Five Conditions that May Look Like Alzheimer’s, But Aren’t

When we notice the first signs of memory loss in ourselves or a loved one, we often worry that it’s the horrible, irreversible disease called Alzheimer’s. Alzheimer’s is a form of dementia that can begin as mild memory loss and progress.

In addition to memory loss and confusion, Alzheimer’s symptoms include:

  • Continuously repeating stories or motions
  • Difficult doing everyday tasks with more than one step, such as getting dressed
  • Less concern for appearance and personal hygiene
  • Increasing inability to communicate
  • May not recognize friends and loved ones

However, there are a number of other conditions, prevalent in the elderly, that can cause some of the same symptoms and may be mistaken for Alzheimer’s. The good news? All of these conditions are treatable and, if detected early, frequently curable. Let’s look at a few common ailments that can cause dementia symptoms.

Dehydration
As we age, our ability to detect thirst diminishes. This can lead to dehydration, and dehydration, even mild dehydration, can cause mild memory loss. Intense dehydration can lead to confusion and disorientation often seen in Alzheimer’s patients.

Lack of B Vitamins
Science is discovering the importance of B vitamins in a healthy diet, as a means to increase energy, boost immunity, and even prevent cognitive impairment. Some B vitamins go by the names folate, niacin, riboflavin and thiamine. It is best to get these nutrients as they occur naturally in foods, rather than from processed foods like breakfast cereal, which is fortified with these vitamins. (Although any form of the vitamin is better than none at all.)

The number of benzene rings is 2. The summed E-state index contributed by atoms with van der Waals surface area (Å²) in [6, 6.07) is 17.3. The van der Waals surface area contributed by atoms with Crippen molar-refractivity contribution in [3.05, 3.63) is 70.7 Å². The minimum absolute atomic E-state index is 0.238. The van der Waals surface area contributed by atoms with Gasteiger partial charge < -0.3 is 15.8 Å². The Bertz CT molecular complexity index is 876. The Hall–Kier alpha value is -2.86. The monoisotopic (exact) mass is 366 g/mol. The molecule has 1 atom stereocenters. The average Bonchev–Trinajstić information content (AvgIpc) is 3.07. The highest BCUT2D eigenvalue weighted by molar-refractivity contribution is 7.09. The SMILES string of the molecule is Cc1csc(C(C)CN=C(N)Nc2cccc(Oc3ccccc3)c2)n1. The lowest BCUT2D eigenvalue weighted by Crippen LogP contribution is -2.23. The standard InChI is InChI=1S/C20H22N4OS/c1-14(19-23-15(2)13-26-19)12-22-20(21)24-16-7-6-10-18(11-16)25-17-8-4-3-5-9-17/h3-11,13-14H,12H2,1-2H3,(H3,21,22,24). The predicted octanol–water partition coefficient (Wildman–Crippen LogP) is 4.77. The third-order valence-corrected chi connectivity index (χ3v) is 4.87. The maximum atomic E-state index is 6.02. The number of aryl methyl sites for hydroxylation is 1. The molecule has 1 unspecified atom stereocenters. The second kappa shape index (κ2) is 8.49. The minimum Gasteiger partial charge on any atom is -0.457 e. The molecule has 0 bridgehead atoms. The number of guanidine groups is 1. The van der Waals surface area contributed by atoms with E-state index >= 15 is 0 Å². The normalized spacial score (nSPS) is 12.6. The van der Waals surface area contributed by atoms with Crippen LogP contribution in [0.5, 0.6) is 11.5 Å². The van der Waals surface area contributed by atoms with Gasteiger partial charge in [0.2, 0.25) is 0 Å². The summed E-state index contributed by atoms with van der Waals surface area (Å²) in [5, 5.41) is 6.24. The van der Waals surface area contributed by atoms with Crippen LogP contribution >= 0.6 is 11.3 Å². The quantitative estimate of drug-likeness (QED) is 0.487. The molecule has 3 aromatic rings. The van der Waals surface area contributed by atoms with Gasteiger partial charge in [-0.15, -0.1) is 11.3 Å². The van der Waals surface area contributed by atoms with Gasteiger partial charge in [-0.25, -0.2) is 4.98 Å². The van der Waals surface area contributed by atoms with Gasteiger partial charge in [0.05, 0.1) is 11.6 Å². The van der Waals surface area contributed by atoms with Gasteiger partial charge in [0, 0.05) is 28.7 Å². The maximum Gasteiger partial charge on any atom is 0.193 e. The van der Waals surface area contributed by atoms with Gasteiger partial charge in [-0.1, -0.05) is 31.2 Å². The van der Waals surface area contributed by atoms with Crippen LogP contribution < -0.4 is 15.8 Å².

B vitamins are found in a wide range of foods, including whole grains, potatoes, seafood, liver, green leafy vegetables and beans, so eating a balanced diet of healthy foods should ensure enough B vitamins. However, vitamin supplements may be called for since a small percentage of seniors cannot absorb these nutrients as they occur naturally.

Hyperthyroidism/HypothyroidismWhen the thyroid produces too many (hyper) or too few (hypo) hormones, it can lead to dementia-like symptoms. Hyperthyroidism is usually treated through surgery (thyroid removal) or destroying the thyroid with radioactive iodine. Hypothyroidism may be treated with hormone replacement therapy and the dementia symptoms are reversible if treated early enough.

Hyperglycemia/hypoglycemiaHyper- and hypoglycemia (high blood sugar and low blood sugar, respectively), which are symptoms of untreated or improperly treated diabetes, can cause confusion, memory loss, emotional disturbance and even temporary personality changes. Changes in diabetes medication or insulin therapy should be considered. Blood sugar tests for hyperglycemia and hypoglycemia are very easy, whether or not the individual has been diagnosed with diabetes.

Drug reactions or interactions
Many drugs used to treat common ailments in seniors can, unfortunately, cause dementia symptoms. Medications that treat Parkinson’s, Irritable Bowel Syndrome, anxiety, allergies and migraines can cause dementia symptoms. Additionally, over-the-counter treatments for cold, flu, allergies and sleep difficulties can cause symptoms that look like Alzheimer’s disease.

If you experience Alzheimer’s-like symptoms while on any medication, ask your doctor about alternatives.

The Truth About Memory Loss
Nearly everyone over the age of 40 has had a brief lapse of memory and worried if it’s early onset Alzheimer’s. The fact is, memory loss is not a necessary part of aging, but everything from prescription medication to vitamin deficiencies to stress can cause it.

Although Alzheimer’s currently affects 5 million Americans, it’s not an inevitability. Before thinking the worst, if you or a loved one experiences memory loss or confusion, consider other factors and speak to a medical professional to rule out other causes.

SeniorLiving.Net is a free service for families to use that are looking for senior care or senior living for a loved one. Call (866) 342-4297 to speak to your local Care Advisor about senior care providers in your local area.

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